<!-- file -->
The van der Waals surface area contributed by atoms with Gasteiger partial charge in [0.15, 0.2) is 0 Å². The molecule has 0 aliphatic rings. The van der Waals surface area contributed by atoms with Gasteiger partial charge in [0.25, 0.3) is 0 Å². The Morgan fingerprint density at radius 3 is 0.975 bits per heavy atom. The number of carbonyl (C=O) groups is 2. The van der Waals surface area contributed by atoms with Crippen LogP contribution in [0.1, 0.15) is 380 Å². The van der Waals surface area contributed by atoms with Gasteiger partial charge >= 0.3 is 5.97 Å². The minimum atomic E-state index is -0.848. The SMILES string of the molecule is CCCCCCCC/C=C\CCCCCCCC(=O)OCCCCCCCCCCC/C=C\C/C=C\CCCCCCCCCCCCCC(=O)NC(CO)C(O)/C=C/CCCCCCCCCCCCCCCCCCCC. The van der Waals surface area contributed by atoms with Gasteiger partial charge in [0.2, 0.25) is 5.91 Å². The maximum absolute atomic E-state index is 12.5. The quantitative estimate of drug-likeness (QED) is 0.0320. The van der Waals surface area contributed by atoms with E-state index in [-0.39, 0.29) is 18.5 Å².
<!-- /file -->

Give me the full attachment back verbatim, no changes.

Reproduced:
The van der Waals surface area contributed by atoms with Gasteiger partial charge in [0.15, 0.2) is 0 Å². The molecule has 0 aliphatic rings. The van der Waals surface area contributed by atoms with Gasteiger partial charge in [0.25, 0.3) is 0 Å². The Morgan fingerprint density at radius 3 is 0.975 bits per heavy atom. The number of carbonyl (C=O) groups is 2. The van der Waals surface area contributed by atoms with Crippen LogP contribution in [0.1, 0.15) is 380 Å². The van der Waals surface area contributed by atoms with Gasteiger partial charge >= 0.3 is 5.97 Å². The minimum atomic E-state index is -0.848. The SMILES string of the molecule is CCCCCCCC/C=C\CCCCCCCC(=O)OCCCCCCCCCCC/C=C\C/C=C\CCCCCCCCCCCCCC(=O)NC(CO)C(O)/C=C/CCCCCCCCCCCCCCCCCCCC. The van der Waals surface area contributed by atoms with Gasteiger partial charge in [0.2, 0.25) is 5.91 Å². The maximum absolute atomic E-state index is 12.5. The quantitative estimate of drug-likeness (QED) is 0.0320. The van der Waals surface area contributed by atoms with E-state index in [-0.39, 0.29) is 18.5 Å².